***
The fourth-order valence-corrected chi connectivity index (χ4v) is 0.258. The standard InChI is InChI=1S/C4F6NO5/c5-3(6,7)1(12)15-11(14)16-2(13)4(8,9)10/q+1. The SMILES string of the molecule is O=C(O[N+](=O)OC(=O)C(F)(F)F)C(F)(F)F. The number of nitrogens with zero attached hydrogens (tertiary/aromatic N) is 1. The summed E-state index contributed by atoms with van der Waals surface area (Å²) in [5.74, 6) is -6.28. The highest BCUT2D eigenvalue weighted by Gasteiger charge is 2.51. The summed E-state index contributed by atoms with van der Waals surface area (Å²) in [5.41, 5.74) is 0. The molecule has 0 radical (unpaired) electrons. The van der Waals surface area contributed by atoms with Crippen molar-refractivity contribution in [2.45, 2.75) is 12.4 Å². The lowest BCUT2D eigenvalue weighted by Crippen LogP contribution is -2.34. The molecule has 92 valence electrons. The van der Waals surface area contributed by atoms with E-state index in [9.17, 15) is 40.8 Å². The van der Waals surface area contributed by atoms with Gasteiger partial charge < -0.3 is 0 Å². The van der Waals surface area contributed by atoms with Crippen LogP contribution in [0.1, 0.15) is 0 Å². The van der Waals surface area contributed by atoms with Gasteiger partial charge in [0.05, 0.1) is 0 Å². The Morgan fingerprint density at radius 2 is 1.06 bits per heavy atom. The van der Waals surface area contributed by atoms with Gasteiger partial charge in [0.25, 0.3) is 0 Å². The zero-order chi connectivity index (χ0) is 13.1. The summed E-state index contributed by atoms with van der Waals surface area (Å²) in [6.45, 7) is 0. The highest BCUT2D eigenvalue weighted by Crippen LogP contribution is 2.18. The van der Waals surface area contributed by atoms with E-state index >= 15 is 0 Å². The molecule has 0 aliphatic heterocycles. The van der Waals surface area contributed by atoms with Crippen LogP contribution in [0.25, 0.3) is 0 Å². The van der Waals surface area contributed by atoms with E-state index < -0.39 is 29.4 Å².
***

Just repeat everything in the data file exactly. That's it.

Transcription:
The fourth-order valence-corrected chi connectivity index (χ4v) is 0.258. The standard InChI is InChI=1S/C4F6NO5/c5-3(6,7)1(12)15-11(14)16-2(13)4(8,9)10/q+1. The SMILES string of the molecule is O=C(O[N+](=O)OC(=O)C(F)(F)F)C(F)(F)F. The number of nitrogens with zero attached hydrogens (tertiary/aromatic N) is 1. The summed E-state index contributed by atoms with van der Waals surface area (Å²) in [5.74, 6) is -6.28. The highest BCUT2D eigenvalue weighted by Gasteiger charge is 2.51. The summed E-state index contributed by atoms with van der Waals surface area (Å²) in [5.41, 5.74) is 0. The molecule has 0 radical (unpaired) electrons. The van der Waals surface area contributed by atoms with Crippen molar-refractivity contribution in [2.45, 2.75) is 12.4 Å². The lowest BCUT2D eigenvalue weighted by Crippen LogP contribution is -2.34. The molecule has 92 valence electrons. The van der Waals surface area contributed by atoms with E-state index in [9.17, 15) is 40.8 Å². The van der Waals surface area contributed by atoms with Gasteiger partial charge < -0.3 is 0 Å². The van der Waals surface area contributed by atoms with Crippen LogP contribution in [0.1, 0.15) is 0 Å². The van der Waals surface area contributed by atoms with Gasteiger partial charge in [0.05, 0.1) is 0 Å². The Morgan fingerprint density at radius 2 is 1.06 bits per heavy atom. The van der Waals surface area contributed by atoms with Gasteiger partial charge in [0.25, 0.3) is 0 Å². The zero-order chi connectivity index (χ0) is 13.1. The summed E-state index contributed by atoms with van der Waals surface area (Å²) in [6.45, 7) is 0. The highest BCUT2D eigenvalue weighted by Crippen LogP contribution is 2.18. The van der Waals surface area contributed by atoms with E-state index >= 15 is 0 Å². The molecule has 0 aliphatic heterocycles. The van der Waals surface area contributed by atoms with Crippen LogP contribution in [0.25, 0.3) is 0 Å². The van der Waals surface area contributed by atoms with E-state index < -0.39 is 29.4 Å².